Grays Peak and Torreys Peak are one of the biggest hype beasts in Colorado and since my personality is type capital A, I wanted to make sure that I arrived to the mountain early. When talking to friends about my planned arrival time of 2AM, they looked at me like I had three heads. I have made it pretty clear over past hike reviews, that I go on hikes to get away from people and society and I will generally do whatever it takes to avoid crowds when possible.
As I drove through the stars to the Bakerville exit, I was a bit nervous about the summer access road which I had read mixed reviews about its conditions. However, I had almost no problems on the 3 mile dirt road with my low clearance Subaru Legacy and reached the upper parking area right around my planned arrival time. Surprisingly the lot was not empty and I actually saw other hikers heading up the trail as I was parking. I noticed my car thermometer which read 41 degrees and I got a little nervous. I had packed several layers to stay warm, but at this temperature my usual plan of wearing shorts was not going to fly. I stepped out of the car to snap some pictures of the stars and realized that I made a huge mistake…
Forgetting layers, especially pants, is a day 1 on earth, rookie, never been hiking in Colorado bone-head mistake. I was so pissed at myself and considered driving back home to snag pants, but the fear of crowds steered me away from that idea, it was a Sunday after all. I began digging through my bag to see what I could come up with and remembered my quick dry towel and duct tape I had in the bag. I decided to wrap the towel and an extra long sleeve shirt around my legs and duct tape them down to keep them from falling off. That past sentence is not a joke.
After “Michael Scotting” my pants, I hit the trail under the bright stars on my way to bag two more “14ers”. For the first hour or so the trail was very straight forward and I did not see another living thing in site. My pace was extremely slow. I was not sure if it was due to the duct tape pants I had fashioned or the lack of sleep, but it was certainly much slower than my normal speed.
My fashioned pants were helping, but there was no way of getting around it, I was cold. I stopped to snap some pictures of the stars and seriously considered turning around. However, I am very stupid and stubborn and knew that it would warm up significantly once the sun came up. I pushed on.
My initial plan was to hike the Kelso Ridge but as the sun started to rise, I noticed that the dew on the rocks was extremely slippery so I decided that taking that Grade 3 trail was not the best idea. (The truth was that I had a hard time finding the trail in pitch black and given my duct tape/leg situation, I wanted to be able to turn around quickly if I needed to.)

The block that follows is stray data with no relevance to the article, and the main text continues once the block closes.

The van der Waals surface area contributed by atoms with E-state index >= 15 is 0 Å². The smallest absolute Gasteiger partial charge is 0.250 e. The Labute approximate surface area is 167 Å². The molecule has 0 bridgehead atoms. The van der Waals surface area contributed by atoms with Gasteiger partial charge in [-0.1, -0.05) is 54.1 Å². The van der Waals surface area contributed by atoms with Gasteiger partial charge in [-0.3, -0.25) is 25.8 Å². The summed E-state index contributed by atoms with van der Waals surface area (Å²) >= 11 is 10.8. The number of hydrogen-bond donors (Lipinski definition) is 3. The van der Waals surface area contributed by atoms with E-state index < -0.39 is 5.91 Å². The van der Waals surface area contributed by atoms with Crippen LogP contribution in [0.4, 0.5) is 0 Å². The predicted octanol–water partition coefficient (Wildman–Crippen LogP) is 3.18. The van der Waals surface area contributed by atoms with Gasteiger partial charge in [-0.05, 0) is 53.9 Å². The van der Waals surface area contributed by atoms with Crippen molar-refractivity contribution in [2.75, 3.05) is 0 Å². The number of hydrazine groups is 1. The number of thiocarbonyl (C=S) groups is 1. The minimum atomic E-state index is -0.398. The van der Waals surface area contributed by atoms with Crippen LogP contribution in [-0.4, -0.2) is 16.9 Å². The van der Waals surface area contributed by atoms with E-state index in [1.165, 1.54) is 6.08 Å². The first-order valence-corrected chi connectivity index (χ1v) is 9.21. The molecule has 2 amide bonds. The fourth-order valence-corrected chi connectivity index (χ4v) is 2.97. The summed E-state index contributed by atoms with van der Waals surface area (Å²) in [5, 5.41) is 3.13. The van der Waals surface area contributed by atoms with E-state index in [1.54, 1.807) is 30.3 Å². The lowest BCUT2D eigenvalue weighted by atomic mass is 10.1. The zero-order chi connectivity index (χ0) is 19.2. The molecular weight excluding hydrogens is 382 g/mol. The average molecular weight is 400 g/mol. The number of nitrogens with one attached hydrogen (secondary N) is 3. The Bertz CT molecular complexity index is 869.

I was about 3.75 miles up to Grays Peak and the hardest part was the last ½ mile which involved some fairly steep switchbacks. As I neared the summit of the mountain I had stopped to take off my “pants” since A. I had warmed up quite a bit and B. I was thoroughly convinced the people who had noticed my fashion, thought I was a serial killer.
I snapped a few photos, chugged some water and moved on towards Torreys Peak. The ridge line was very straight forward and I just missed a family of mountain goats searching for their Sunday breakfast. It took me about 30 minutes to get from Grays Peak to Torreys Peak but the incline up to Torreys was MUCH steeper than anything on Grays. (Note: If you plan on only hiking on of the two peaks, Grays is much easier.)
When comparing views, Torreys Peak was slightly better than Grays Peak but both offered tremendous views on a beautiful sunny morning. As I looked down towards the parking area, I noticed a line of ants which turned out to be a massive line of people working their way up to Grays Peak. It honestly looked like the line stretched from the top of the peak all the way to the parking area. It turned out the hype about the mountain crowds were real.
Hiking during the night has become one of my favorite things to do for many reasons one of which is the lack of awareness of what you initially hiked up. This makes hiking down a new experience because it is the first time seeing the landscape and area surrounding the trail. From the time I left Torreys Peak, it took about 2.5 hours back down to the car where both lots were completely full and it was only 10AM. As I drove out back to I-70 I noticed about a half mile of cars parked along the road. Although it was a very early morning, I was extremely happy that I did not have to deal with that large amount of people, I probably would have taken the quick way down the mountain if you know what I mean.
Grays Peak and Torreys Peak was a beautiful hike I will certainly do again and understand why it is so popular. I was disappointed that I was not able to take Kelso Ridge, but very grateful I was able to think on my feet to stay warm and complete the hike.